On Thu, Jan 23, 2014 at 2:01 AM, Greg Stark <st...@mit.edu> wrote:

> On Wed, Jan 22, 2014 at 1:03 PM, Josh Berkus <j...@agliodbs.com> wrote:
> > Probably Heroku has some more specific exploit case to be concerned
> > about here; if so, might I suggest taking it up with the -security list?
> I don't think there's a specific vulnerability that needs to be kept
> secret here.
> Here's an example. I just created a new "hobby" database which is on a
> multi-tenant cluster and ran select * from pg_stat_activity. Here are
> two of the more interesting examples:
>  463752 | de5nmf0gbii3u5 | 32250 |   463751 | qspfkgrwgqtbcu | unicorn
> worker[1] -p 30390 -c ./config/unicorn.rb |                |
>       |             |                              |
>             |                               |
>      |         |        | <insufficient privilege>
>  463752 | de5nmf0gbii3u5 | 32244 |   463751 | qspfkgrwgqtbcu | unicorn
> worker[0] -p 30390 -c ./config/unicorn.rb |                |
>       |             |                              |
>             |                               |
>      |         |        | <insufficient privilege>
> Note that the contents of the ARGV array are being set by the
> "unicorn" task queuing library. It knows it's making this information
> visible to other users with shell access on this machine. But the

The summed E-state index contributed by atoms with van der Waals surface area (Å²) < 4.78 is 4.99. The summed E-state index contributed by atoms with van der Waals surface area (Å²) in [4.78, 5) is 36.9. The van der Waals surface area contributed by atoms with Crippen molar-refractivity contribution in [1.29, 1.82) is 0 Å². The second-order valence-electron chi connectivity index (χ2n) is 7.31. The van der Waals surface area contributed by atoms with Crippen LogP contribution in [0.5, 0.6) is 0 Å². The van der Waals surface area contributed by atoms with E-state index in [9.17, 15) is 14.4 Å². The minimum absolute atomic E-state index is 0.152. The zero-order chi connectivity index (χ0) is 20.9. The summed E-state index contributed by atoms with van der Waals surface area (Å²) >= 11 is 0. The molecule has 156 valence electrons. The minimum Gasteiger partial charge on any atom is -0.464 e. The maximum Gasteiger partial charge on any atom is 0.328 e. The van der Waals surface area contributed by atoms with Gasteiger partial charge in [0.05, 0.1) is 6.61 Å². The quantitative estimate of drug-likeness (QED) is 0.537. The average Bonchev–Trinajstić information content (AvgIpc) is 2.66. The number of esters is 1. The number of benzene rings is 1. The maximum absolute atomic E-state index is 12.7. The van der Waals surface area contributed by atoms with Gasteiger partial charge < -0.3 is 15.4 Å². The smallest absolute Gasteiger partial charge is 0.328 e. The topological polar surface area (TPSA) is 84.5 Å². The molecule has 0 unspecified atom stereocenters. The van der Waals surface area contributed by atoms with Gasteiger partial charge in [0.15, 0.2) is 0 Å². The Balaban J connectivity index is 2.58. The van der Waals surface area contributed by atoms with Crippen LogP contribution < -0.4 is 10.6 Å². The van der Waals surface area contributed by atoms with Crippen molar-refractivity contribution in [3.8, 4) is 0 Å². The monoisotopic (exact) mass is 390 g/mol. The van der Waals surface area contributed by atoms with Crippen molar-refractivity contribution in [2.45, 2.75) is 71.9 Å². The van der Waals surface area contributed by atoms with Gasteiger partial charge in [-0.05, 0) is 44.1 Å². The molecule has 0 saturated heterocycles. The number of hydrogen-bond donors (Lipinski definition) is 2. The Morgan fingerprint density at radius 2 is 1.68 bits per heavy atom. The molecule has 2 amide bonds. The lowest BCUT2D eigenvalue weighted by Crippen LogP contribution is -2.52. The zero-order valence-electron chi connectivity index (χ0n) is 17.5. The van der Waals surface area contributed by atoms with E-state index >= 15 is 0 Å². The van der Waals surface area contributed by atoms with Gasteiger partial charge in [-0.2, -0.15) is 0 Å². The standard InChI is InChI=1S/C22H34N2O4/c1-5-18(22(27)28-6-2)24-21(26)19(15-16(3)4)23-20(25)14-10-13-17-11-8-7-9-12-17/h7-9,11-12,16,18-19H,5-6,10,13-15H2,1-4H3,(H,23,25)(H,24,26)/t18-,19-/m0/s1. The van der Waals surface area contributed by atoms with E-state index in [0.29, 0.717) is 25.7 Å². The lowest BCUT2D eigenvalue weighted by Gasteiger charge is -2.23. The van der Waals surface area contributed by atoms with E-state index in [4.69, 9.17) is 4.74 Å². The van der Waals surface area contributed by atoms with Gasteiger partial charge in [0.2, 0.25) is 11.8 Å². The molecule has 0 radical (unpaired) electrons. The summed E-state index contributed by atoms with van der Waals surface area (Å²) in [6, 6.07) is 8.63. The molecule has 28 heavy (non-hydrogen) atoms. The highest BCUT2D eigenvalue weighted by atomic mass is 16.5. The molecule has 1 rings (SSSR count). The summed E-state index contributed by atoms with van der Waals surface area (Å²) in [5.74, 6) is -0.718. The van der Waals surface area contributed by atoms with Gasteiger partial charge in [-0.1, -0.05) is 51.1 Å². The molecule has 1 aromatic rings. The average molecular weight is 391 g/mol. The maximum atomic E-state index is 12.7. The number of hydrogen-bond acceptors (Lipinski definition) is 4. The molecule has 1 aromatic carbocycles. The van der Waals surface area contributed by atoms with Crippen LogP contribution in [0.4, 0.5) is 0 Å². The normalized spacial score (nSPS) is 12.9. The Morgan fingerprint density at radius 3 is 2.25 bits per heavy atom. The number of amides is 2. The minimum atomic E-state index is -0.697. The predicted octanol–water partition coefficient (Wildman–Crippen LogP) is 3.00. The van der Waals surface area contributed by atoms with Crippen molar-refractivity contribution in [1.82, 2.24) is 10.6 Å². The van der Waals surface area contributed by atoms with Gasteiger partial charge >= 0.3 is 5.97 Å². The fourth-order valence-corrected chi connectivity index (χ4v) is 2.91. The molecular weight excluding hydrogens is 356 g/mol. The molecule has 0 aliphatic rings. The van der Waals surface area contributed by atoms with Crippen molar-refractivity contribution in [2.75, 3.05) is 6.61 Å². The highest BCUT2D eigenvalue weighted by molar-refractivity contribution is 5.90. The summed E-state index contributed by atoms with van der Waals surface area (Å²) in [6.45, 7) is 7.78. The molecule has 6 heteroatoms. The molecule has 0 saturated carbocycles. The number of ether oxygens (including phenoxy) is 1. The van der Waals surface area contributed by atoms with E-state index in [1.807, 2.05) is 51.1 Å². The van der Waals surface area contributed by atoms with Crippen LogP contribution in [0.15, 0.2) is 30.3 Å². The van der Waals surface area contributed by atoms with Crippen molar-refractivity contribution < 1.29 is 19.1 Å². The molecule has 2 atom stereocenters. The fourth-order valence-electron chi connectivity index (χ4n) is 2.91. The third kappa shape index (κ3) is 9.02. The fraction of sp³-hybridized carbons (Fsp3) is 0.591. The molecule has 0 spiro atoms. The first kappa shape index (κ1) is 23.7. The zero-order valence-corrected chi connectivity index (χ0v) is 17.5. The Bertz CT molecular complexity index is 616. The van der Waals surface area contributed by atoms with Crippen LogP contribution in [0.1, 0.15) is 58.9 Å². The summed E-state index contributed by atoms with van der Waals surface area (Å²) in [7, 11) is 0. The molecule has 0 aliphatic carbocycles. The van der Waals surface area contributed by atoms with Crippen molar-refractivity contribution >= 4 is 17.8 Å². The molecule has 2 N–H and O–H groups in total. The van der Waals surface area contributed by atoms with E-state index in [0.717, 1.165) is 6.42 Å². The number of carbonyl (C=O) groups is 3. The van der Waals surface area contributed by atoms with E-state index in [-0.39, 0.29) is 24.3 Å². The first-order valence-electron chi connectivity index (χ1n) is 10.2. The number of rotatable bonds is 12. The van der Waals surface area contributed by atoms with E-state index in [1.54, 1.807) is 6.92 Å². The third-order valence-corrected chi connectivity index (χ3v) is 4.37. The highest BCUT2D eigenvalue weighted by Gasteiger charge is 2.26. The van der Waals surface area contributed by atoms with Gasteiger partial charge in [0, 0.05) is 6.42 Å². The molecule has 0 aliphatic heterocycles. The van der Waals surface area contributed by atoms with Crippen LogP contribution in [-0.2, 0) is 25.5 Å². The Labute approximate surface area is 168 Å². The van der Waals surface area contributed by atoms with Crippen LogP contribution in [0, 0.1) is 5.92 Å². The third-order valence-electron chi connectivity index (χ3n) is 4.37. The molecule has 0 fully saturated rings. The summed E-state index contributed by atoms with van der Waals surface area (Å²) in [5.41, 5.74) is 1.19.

> decision to stuff the ARGV information into the application_name is
> being made by the Pg driver. Neither is under the control of the
> application author who may not even be aware this is happening.
> Neither component has the complete information to make a competent
> decision about whether this information is safe to be in
> application_name or not.
> Note that the query is showing as "<insufficient privilege>" even
> though it is listed in the ps output -- the same ps output that is
> listing the unicorn ARGV that is being shown in the
> application_name....
> You might say that the Pg gem is at fault for making a blanket policy
> decision for applications that the ARGV is safe to show to other
> database users but realistically it's so useful to see this
> information for your own connections that it's probably the right
> decision. Without it it's awfully hard to tell which worker is on
> which connection. It would just be nice to be able to treat
> application_name the same as query.

I would say that yes, this is clearly broken in the Pg gem. I can see it
having such a default, but not allowing an override...

The application can of course issue a SET application_name, assuming there
is a hook somewhere in the system that will run after the connection has
been established. I've had customers use that many times in java based
systems for example, but I don't know enough about the pg gem, or unicorn,
to have a clue if anything like it exists there. This is also a good way to
track how connections are used throughout a pooled system where the same
connection might be used for different things at different times.

What actually happens if you set the application_name in the connection
string in that environment? Does it override it to it's own default? If so,
the developers there clearly need to be taught about

And what happens if you set it in PGAPPNAME?

Long term I agree we should really have some way of controlling these
permissions more fine grained, but I just blanket hiding application name
for non-superusers seems like a bad solution that still only fixes a small
part of the problem.

 Magnus Hagander
 Me: http://www.hagander.net/
 Work: http://www.redpill-linpro.com/

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